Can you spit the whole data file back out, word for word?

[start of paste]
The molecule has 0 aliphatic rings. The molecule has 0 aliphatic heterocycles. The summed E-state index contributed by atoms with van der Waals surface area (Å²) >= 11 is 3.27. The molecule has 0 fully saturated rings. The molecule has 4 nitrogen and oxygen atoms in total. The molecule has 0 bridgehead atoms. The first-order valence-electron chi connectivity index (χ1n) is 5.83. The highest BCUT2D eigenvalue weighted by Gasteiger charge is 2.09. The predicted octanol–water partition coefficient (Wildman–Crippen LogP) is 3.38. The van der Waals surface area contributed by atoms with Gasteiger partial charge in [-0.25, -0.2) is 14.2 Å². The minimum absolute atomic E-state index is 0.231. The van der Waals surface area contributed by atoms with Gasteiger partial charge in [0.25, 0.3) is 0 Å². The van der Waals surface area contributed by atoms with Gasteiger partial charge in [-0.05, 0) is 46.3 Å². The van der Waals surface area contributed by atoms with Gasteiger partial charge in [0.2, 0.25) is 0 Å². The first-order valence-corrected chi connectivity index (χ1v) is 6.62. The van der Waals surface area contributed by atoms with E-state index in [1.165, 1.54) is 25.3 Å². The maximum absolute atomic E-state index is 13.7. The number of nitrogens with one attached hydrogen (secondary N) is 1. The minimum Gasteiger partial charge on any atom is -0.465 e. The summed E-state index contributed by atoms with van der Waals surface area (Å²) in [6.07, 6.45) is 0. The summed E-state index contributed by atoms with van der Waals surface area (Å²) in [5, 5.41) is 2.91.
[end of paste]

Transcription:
The molecule has 0 aliphatic rings. The molecule has 0 aliphatic heterocycles. The summed E-state index contributed by atoms with van der Waals surface area (Å²) >= 11 is 3.27. The molecule has 0 fully saturated rings. The molecule has 4 nitrogen and oxygen atoms in total. The molecule has 0 bridgehead atoms. The first-order valence-electron chi connectivity index (χ1n) is 5.83. The highest BCUT2D eigenvalue weighted by Gasteiger charge is 2.09. The predicted octanol–water partition coefficient (Wildman–Crippen LogP) is 3.38. The van der Waals surface area contributed by atoms with Gasteiger partial charge in [-0.25, -0.2) is 14.2 Å². The minimum absolute atomic E-state index is 0.231. The van der Waals surface area contributed by atoms with Gasteiger partial charge in [0.25, 0.3) is 0 Å². The van der Waals surface area contributed by atoms with Gasteiger partial charge in [-0.05, 0) is 46.3 Å². The van der Waals surface area contributed by atoms with Gasteiger partial charge in [0.2, 0.25) is 0 Å². The first-order valence-corrected chi connectivity index (χ1v) is 6.62. The van der Waals surface area contributed by atoms with E-state index in [1.165, 1.54) is 25.3 Å². The maximum absolute atomic E-state index is 13.7. The number of nitrogens with one attached hydrogen (secondary N) is 1. The minimum Gasteiger partial charge on any atom is -0.465 e. The summed E-state index contributed by atoms with van der Waals surface area (Å²) in [6.07, 6.45) is 0. The summed E-state index contributed by atoms with van der Waals surface area (Å²) in [5, 5.41) is 2.91.